Denmark has some of the most restrictive immigration and refugee policies in Europe. Muslim youth are at the front lines of the Islamophobic discourse. This anti-Muslim, xenophobic rhetoric inspires feelings of racialisation and exclusion. But despite this there are those who resist this exclusion to insist on their right to belong.
In 1943, when other European governments watched while Jews in their country were rounded up and deported to concentration camps, the Danish organised a nation-wide effort in which Danish fishermen carried close to 8,000 Jews across the Oresund sea to safety in nearby Sweden. Similarly, in 1983 when refugees were fleeing the Iran/Iraq war and violence in Palestine, Denmark welcomed them and led Europe in having the most generous humanitarian refugee policies offering the right to asylum, full legal rights and the same social benefits as Danish citizens.
Today, in stark contrast, Denmark has some of the most restrictive immigration and refugee policies in Europe. These policies reflect a dramatic shift from a posture of humanitarian outreach and compassion towards refugees to one focused on the increased restriction and policing of migrants and immigrants. Danish police patrol the border and the bridge between Sweden and Denmark to prevent Syrian refugees from entering. New laws emerge to deter migrants from seeking refuge in Denmark – such as the passage of a national law allowing the government to seize the personal assets of those applying for refugee status. Other laws, meanwhile, target Muslims already living in Denmark – including local mandates targeting school-age children that require that pork be served in elementary school lunch programs.
The “meatball wars”, as they’ve been dubbed, are not the only instance in which we see nationalist politics playing out in schools. During my ethnographic research in Danish schools I observed educators – whether conservative or liberal minded – perpetuate age-old stereotypes about Muslims in their classrooms. Teachers’ descriptions of immigrant students positioned Muslim girls as oppressed, captive to their culture, and Muslim boys and men as violent and oppressive. Alongside these racialised descriptions of Muslim students, I heard teachers describe how these students were out of place in a nation committed to gender equality and openness. They spoke of their efforts to assimilate youth to Danish norms of belonging, all in an effort to encourage their “integration”. In one case, a fourteen-year-old female Palestinian student was critically questioned about her future choice of marriage partner and then counselled to accept Danish norms of premarital sex. The students in this class described how they experienced this teacher’s work as an assimilative critique of their identities.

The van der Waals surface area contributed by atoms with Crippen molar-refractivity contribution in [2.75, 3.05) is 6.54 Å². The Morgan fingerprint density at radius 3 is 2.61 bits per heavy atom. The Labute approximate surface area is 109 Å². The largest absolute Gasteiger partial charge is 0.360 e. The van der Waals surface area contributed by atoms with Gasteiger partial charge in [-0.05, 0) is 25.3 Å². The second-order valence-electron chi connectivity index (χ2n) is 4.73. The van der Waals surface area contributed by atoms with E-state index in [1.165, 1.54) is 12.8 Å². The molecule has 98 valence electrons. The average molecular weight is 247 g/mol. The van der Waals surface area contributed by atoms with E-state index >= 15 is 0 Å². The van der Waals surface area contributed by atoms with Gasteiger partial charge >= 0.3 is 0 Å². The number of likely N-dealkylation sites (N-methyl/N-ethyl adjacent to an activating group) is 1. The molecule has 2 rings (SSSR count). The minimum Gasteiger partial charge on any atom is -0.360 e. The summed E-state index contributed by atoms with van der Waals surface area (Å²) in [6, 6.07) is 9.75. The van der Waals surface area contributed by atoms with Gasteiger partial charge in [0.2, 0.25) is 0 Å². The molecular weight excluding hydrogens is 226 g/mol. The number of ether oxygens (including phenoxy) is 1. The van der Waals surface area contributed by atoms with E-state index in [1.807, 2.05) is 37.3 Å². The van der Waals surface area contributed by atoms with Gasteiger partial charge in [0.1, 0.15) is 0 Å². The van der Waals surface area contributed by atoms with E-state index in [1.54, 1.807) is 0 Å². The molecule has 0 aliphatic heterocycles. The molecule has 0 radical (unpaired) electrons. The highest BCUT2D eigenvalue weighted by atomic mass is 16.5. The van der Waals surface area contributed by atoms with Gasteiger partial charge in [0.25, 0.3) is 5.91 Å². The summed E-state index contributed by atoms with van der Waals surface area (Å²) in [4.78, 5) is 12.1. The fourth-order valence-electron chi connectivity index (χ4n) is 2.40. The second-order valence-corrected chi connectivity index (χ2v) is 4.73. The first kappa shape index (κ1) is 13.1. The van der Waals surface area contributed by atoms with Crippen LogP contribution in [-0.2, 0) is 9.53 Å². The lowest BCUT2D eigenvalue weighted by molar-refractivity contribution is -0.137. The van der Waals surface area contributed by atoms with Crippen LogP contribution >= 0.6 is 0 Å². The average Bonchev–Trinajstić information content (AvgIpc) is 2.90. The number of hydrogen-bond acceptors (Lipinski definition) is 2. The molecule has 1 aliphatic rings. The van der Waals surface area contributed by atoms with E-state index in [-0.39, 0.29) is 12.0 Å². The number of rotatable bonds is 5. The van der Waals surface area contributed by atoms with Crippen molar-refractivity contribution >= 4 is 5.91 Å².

About the Author
Reva Jaffe Walter is an educational anthropologist and Assistant Professor of Educational Leadership at Montclair State University. Her research focuses on immigration and schooling, educational leadership, the anthropology of policy, and urban education reform and has appeared in journals such as the Harvard Educational Review, Teachers College Record and Anthropology and Education Quarterly. Her book Coercive Concern: Nationalism, Liberalism and the Schooling of Muslim Youth was published with Stanford Press.